Floyd Hyatt’s Mechanics Pt 1

Mechanic’s Corner

Prior, some readers noted an interest in (yawn) the grammatical side of writing, which even for me, borders upon reading obituaries on the sliding scale of column interest. Also, it requires a lot of referents to particular guides, that can get dicey, not to mention tedious.  To ameliorate this, lets just say Lynch will be the resource for the particulars on pauses and stops given in this short heads-up.

So, okay, here are a few glittering generalities on walking through the technical side of things.

My grammatical focus here is on what is perhaps the most prolific set of errors writers make, concerning spell-checking, and the correct use of stops in clause construction. Beyond that, a little pithy advice to those looking at possible publication, again dealing with submission mechanics.

Again, because a few elements about stops are culled from Lynch’s cool style guide, which is still in publication,  let me note, that such passages are for the purpose of education and discussion, largely paraphrased,  provided as examples only, as fair use, to highlight  certain elements of  grammar, and that the passage contents only reflect general information  available within the public domain. Of course, nothing in this column is offered for sale, so don’t hit me.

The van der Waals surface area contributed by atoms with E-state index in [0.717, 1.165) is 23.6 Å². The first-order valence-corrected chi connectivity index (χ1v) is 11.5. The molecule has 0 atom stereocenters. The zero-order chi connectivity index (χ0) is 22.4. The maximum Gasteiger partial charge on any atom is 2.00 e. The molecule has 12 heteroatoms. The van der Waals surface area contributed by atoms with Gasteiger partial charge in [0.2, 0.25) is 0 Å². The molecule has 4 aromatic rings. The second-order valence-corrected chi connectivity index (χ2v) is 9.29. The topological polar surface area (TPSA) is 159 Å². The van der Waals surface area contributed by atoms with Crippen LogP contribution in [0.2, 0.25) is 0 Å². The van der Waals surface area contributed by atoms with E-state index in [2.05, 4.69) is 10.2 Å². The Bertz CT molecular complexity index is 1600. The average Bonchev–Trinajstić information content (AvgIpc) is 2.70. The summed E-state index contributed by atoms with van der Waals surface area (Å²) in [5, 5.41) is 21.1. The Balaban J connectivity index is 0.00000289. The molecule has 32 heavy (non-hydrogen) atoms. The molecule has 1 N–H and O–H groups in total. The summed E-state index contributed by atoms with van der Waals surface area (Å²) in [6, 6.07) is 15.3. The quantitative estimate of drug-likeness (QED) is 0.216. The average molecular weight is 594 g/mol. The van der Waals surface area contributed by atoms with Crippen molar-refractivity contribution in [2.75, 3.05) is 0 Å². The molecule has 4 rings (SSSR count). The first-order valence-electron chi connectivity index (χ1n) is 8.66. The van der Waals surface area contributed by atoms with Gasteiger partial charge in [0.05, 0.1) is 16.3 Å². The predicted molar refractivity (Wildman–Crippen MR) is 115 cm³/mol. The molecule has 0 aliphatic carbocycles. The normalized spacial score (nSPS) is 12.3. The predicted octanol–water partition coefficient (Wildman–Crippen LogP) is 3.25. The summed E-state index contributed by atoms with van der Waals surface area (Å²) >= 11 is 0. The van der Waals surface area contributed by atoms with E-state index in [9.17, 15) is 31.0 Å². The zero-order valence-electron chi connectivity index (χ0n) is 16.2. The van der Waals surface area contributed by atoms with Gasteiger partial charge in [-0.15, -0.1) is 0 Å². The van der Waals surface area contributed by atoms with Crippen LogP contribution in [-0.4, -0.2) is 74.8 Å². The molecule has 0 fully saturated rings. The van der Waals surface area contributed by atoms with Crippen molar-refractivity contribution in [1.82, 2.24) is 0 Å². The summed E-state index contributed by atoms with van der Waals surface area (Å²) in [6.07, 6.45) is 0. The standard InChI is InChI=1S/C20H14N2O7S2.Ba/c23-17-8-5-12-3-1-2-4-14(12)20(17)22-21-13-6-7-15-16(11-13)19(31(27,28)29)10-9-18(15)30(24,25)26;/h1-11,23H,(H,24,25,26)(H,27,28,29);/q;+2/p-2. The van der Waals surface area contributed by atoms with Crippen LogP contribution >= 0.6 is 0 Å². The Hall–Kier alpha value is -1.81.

Tips: Common Typos

Errors that word processors won’t catch.
Life beyond running your spell checker.  These kinds of common typos will need to be picked up in re-reading Manuscripts critically:

Sound the same, but:

Past, Passed.
I passed the car. – I remember the past.  

Its, It’s.
Its (possessive form of it)  It’s – Contraction of : it is  or  it has (As Above)

Current, Currant.
Current, as in recent.  Currant, As in a berry or bush.

Seem,  Seam.
It seems logical.  There was a seam in the dress.   

Fat finger errors like:
(All these will pass spell check, but may be typos caused by left out letters, or added letters, wrong key strokes.)

(A, Am– An, And)  
(Our, Out)
(If, Of, Or)

The list of such errors is large, their occurrence frequent while typing, so checking for them yourself visually or having them checked for, is important.

Here endeth Part the Firft.

A WRITING PROMPT FOR YOU: A spelling mistake that a spell-check program can’t catch causes chaos.



I was born in Louisville, Kentucky, but now live in the woods in southern Indiana. Though I only write fiction, I love to read non-fiction. The more I learn about this world, the more fantastic I see it is.

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